And a similar nightmare could happen to anyone. And is likely happening to someone RIGHT NOW. What if your story helps them through it?

    All this being said, I'd totally understand why you'd decide not to write the book.
    Either way - we'll support you no matter what you decide to do. If you write it, we'll read it, and if not, we'll still be here reading your corner of the interwebz. :)

  32. I've never written to you before although I read your blog every day.
    I think you should write the book. Not because of the DCFS stuff, although I understand why they want that as the hook. I think you should write it because you write about being a working parent with such joy.
    I've raised three kids and I'm a successful professional woman. Do you know how little there is out there about the sheer joy of it all. It's all how hard it is or why you shouldn't do it. You are a voice of fresh air. Life is good. Two great kids, a husband, a demanding job. You're tired, you are pulled in many directions but what comes through, time after time, is how much you love all of it. That's new in the book world.
    My only concern would be Landon. So, perhaps this is the perfect time. A little too young to feel any furor and by the time he is old enough it will have passed.
    I don't think most episodes of child abuse have clear answers and I think that you will find more parents relating to your story than rejecting it. We've all had the kid with the embarassing bruise that we are sure is going to result in trouble. I doubt if you will have any public criticism greater than you have had on your blog (and I don't know about those since when I read those entries I didn't read the comments). People are much crueler and more judgmental when they can't be held accountable.
    I promise I will buy and read a copy. If, it's available for the Kindle!

  33. Would you get an expense account for office supplies? Sorry, a small bit of humor. I read the other comments. After reading your post, it made me nervous for you. And I'm just a reader who enjoys your annonymous blog. I have no doubt you can do it, and it would be interesting, but....everything above.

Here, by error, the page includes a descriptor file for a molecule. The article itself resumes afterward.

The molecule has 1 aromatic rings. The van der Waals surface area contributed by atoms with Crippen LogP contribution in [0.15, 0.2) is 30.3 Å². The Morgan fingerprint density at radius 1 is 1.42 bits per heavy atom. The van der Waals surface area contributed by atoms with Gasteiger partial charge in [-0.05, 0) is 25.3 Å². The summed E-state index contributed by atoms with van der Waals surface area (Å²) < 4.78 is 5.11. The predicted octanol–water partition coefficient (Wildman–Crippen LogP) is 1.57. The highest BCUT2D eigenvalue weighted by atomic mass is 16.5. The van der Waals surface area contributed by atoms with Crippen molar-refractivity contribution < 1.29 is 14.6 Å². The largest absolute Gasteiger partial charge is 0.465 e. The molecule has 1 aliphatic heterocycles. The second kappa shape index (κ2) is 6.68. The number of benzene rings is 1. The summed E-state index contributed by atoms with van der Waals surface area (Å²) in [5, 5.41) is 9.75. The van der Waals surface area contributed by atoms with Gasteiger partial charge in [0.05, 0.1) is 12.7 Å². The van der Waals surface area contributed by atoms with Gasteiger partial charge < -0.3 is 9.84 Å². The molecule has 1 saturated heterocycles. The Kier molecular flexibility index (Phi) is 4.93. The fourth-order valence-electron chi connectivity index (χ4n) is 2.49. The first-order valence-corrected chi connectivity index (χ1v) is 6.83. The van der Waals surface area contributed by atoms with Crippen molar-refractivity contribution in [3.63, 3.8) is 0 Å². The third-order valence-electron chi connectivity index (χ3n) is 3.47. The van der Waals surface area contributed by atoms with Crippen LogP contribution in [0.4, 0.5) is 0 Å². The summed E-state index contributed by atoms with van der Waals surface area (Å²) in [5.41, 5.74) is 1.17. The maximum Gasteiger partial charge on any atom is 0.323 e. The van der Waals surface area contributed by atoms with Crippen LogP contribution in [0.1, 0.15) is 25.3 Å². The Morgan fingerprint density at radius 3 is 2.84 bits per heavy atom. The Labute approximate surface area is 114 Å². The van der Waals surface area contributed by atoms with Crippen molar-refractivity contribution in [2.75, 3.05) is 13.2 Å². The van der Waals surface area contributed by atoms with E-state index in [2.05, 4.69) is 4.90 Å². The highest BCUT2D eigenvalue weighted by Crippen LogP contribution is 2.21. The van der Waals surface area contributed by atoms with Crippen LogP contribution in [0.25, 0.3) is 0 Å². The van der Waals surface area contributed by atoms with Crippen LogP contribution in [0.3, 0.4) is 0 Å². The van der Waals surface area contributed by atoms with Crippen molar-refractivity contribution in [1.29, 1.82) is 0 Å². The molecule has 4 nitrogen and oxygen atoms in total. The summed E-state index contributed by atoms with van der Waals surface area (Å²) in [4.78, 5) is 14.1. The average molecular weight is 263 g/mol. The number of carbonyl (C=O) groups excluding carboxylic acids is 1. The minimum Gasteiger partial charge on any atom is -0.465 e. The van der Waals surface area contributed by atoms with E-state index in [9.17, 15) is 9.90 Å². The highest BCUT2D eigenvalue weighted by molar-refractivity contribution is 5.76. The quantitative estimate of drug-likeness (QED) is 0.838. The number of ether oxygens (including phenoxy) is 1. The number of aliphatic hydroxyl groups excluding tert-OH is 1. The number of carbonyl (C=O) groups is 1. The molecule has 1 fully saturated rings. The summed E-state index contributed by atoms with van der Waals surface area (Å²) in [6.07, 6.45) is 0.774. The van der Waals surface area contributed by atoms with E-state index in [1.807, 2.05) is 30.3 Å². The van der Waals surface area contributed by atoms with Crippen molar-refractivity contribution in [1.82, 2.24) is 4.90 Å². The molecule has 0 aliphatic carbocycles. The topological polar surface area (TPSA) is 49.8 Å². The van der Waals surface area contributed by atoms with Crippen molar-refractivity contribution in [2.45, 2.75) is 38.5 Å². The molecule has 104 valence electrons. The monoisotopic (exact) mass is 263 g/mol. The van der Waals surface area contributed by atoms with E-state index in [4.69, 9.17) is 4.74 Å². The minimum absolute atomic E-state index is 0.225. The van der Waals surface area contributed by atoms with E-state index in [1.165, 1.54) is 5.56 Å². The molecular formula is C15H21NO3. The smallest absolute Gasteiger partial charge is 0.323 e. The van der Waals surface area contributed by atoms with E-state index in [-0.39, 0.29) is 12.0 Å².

34. Give it a shot - you never know what would come of it. Worst case scenario is you don't have a book at the end of it. (Also if the focus of the work shifts at all that a variety of persepctives on social work, etc. is necessary, let me know. I represent JFS as an attorney and prosecutor and I know many people formerly of that arena and on all sides of the cases that we see and could hook you up with a variety of sources.)

  35. I wouldn't do it... for the reasons described above. But a huge compliment!!

  36. What a fabulous compliment to have been given! It's not everyday someone gets approached to write a book. I'm all about the "life is short", "don't let an opportunity pass you by" philosophy. But with that said....

    Like a few others who already posted, I began reading your blog when Amalah linked to you during the midst of the DCFS upheaval that was your life. I was captivated by your story and tuned in each day for updates, praying for good news.

    Any DCFS story is indeed a story worth telling. I think people would read your story. After all, haven't you already told the story? Haven't people already read it?
    You've already told this story, in your own way. You own it, don't give it away. You've admitted that you are now detached from that person in 2007, which I think will take away from retelling the story. You'll be merely a narrator.
    And I agree with a previous commenter, this story also belongs to JP and Landon. JP can give his blessing, but Landon cannot.

    I've remained attached to your little family and continue to religiously tune in for updates and I enjoy reading about your perfectly ordinary and wonderful life.

  37. One thought that no one seems to have mentioned. Will you be prepared to deal with the inevitable response you will receive from others who have horror stories from DCFS? You will likely hear from other people who have been in your situation. But you also should be prepared to be contacted by people who feel (incorrectly) that they are being unjustly accused by DCFS and want your help. You might be seen as a spokesperson. Do you want that role?